Highway rescues are risky business

EMS, police face dangers doing jobs

January 9, 2020 Cranberry Local News


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For first responders, attending to crash victims on roads — especially on interstates — can be nerve-racking.

“Responding to any sort of roadway is one of the most dangerous places we can be,” said Mandy Cousins, Cranberry Township EMS outreach coordinator.

The Sunday death of a Rostraver-West Newton Emergency Services supervisor highlights that risk.

“Matthew Smelser's death is a tragic reminder of the risk taken by emergency personnel across the state each day to rescue Pennsylvanians in distress,” Gov. Tom Wolf said Monday as he ordered flags in the commonwealth lowered to half-staff on all public buildings and grounds.

Smelser was killed helping a crash victim just before 6 a.m. Sunday on Interstate 70 near the Smithton exit in Westmoreland County. He was struck by a vehicle while exiting his ambulance.

In just the first week of 2020, five first responders and tow truck drivers have been killed while responding along roads and highways across the country, according to Cranberry Deputy Chief Matt Nickl.

And while first responders take precautions to ensure their own safety, Cousins pointed out that passing motorists must also take steps to help keep responders safe.

Taking precautions

Staying safe and visible is a priority from the design of an ambulance to an EMT's uniform and on-the-job training.

On Cranberry ambulances, for example, reflective chevrons and flashing lights help passersby identify the vehicle even in the dark.

“It alerts drivers they're driving up to an ambulance,” Cousins said. “You know it's something you shouldn't hit.”

In fact, Nickl points out that not all lights are on because they can be more of a distraction to drivers.

He added how ambulances also have no rear-facing red lights when they're parked because the color red can attract impaired drivers. The rear-facing lights are instead amber, the same color as many cars' check engine light.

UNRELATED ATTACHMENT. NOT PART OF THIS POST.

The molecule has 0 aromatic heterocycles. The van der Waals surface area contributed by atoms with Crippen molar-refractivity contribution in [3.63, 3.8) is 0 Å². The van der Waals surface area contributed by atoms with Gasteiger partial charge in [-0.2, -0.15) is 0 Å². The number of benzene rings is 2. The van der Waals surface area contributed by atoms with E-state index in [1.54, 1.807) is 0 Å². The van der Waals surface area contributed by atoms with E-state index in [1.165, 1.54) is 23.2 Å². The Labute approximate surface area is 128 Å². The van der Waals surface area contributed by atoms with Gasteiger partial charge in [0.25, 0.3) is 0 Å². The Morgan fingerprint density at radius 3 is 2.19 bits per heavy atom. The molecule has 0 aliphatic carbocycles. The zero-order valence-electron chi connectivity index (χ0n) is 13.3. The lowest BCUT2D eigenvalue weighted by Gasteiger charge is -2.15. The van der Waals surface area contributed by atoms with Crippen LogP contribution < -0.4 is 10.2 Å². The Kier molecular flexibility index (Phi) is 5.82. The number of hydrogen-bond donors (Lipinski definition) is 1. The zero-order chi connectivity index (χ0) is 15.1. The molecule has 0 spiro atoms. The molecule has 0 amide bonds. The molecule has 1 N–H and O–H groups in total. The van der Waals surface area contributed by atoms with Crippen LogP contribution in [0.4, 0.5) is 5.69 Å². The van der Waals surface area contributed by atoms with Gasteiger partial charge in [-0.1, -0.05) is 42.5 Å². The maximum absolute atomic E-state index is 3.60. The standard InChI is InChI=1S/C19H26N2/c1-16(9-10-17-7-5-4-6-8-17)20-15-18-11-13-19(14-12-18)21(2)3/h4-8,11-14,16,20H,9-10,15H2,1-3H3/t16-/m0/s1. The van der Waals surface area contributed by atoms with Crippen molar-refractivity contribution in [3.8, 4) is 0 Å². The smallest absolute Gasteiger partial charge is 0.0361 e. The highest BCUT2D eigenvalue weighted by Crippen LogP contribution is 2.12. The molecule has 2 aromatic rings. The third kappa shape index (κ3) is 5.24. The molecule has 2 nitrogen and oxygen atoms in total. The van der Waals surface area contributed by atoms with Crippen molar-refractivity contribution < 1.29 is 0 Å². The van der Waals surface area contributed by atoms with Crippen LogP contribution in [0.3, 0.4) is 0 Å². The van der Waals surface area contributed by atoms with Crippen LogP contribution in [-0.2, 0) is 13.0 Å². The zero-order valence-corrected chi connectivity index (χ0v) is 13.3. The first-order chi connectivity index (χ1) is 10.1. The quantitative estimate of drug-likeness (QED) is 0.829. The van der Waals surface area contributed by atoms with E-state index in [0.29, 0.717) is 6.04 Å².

When it comes to treating patients, Cranberry ambulances have most commonly used supplies on the passenger, or curb, side of the vehicle. Cousins said the goal is to keep medics from traveling onto the road when responding to incidents.

Police, too, take steps when conducting traffic stops on the road, Cranberry Police Sgt. Chuck Mascellino said. He explained how officers angle their vehicles so that if an oncoming motorist loses control, the officer's car — rather than the officer — is struck.

Even with the precautions, though, it's a precarious spot.

“Every one of the officers (in the Cranberry Police Department) has had some type of close call throughout their career,” Mascellino said. “Especially at night, especially at night and in the rain.”

Steering clear

Pennsylvania law requires motorists to “Steer Clear” when they come upon an emergency scene, traffic stop or disabled vehicle. Drivers must either change into a nonadjacent lane or significantly reduce their speed.

Violations of the “Steer Clear” law include a fine of up to $250 for a first offense, license suspensions for repeat offenders and penalties of up to $10,000 if an emergency service provider suffers bodily harm or death as a result of failing to abide by the law.

“This law will help prevent injuries and save lives, but only if drivers follow the law and use common sense,” the state police website states.

However, according to Nickl, many drivers don't change lanes or slow down.

“It's hit or miss,” he said.

Some of that has to do with the ever-increasing number of distractions drivers face. Sometimes drivers won't see a roadway obstruction because of their children in the back seat making noise or a driver is paying more attention to their phone than to the road, Nickl said.

Mascellino said the distraction doesn't even have to take long for it to significantly impair a driver's ability.

Reading a text means about five seconds of a driver's eyes being off the road, according to the National Highway Traffic Safety Administration. At 75 mph — just five miles over the legal speed limit on Interstate 79 — that's 550 feet of distraction. That's about the height of the Washington Monument during which a driver's eyes are focused elsewhere.

Beyond getting drivers to pay attention to the road, Nickl stressed the importance of why Pennsylvania adopted the Steer Clear law.

“Think about the repercussions. The law's there for a reason, so think about the reason,” he said. “It's a law, but it's education as well. Unfortunately sometimes it comes at a cost.”

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Alex Weidenhof

Alex Weidenhof